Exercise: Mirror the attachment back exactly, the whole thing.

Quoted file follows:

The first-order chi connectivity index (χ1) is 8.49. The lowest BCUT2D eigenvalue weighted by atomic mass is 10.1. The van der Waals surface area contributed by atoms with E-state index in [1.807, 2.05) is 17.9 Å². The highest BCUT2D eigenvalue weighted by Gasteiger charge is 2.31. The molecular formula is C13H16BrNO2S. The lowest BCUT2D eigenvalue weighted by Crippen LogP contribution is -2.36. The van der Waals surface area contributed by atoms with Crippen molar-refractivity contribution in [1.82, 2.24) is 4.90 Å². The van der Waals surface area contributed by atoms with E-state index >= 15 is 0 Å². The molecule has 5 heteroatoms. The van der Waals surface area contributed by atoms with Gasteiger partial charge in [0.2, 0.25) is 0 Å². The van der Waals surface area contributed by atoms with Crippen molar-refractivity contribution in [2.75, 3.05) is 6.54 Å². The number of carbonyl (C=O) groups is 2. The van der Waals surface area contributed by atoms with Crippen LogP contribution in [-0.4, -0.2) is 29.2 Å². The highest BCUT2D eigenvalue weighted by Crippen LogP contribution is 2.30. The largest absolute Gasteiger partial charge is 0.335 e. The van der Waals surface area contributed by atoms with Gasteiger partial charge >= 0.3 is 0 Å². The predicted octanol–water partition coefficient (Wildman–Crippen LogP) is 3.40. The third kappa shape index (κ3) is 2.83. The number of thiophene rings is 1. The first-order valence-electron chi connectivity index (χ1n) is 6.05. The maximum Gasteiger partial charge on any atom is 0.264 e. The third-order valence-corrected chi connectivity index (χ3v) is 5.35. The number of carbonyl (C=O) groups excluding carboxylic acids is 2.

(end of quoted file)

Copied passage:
The first-order chi connectivity index (χ1) is 8.49. The lowest BCUT2D eigenvalue weighted by atomic mass is 10.1. The van der Waals surface area contributed by atoms with E-state index in [1.807, 2.05) is 17.9 Å². The highest BCUT2D eigenvalue weighted by Gasteiger charge is 2.31. The molecular formula is C13H16BrNO2S. The lowest BCUT2D eigenvalue weighted by Crippen LogP contribution is -2.36. The van der Waals surface area contributed by atoms with Crippen molar-refractivity contribution in [1.82, 2.24) is 4.90 Å². The van der Waals surface area contributed by atoms with E-state index >= 15 is 0 Å². The molecule has 5 heteroatoms. The van der Waals surface area contributed by atoms with Gasteiger partial charge in [0.2, 0.25) is 0 Å². The van der Waals surface area contributed by atoms with Crippen molar-refractivity contribution in [2.75, 3.05) is 6.54 Å². The number of carbonyl (C=O) groups is 2. The van der Waals surface area contributed by atoms with Crippen LogP contribution in [-0.4, -0.2) is 29.2 Å². The highest BCUT2D eigenvalue weighted by Crippen LogP contribution is 2.30. The largest absolute Gasteiger partial charge is 0.335 e. The van der Waals surface area contributed by atoms with Gasteiger partial charge >= 0.3 is 0 Å². The predicted octanol–water partition coefficient (Wildman–Crippen LogP) is 3.40. The third kappa shape index (κ3) is 2.83. The number of thiophene rings is 1. The first-order valence-electron chi connectivity index (χ1n) is 6.05. The maximum Gasteiger partial charge on any atom is 0.264 e. The third-order valence-corrected chi connectivity index (χ3v) is 5.35. The number of carbonyl (C=O) groups excluding carboxylic acids is 2.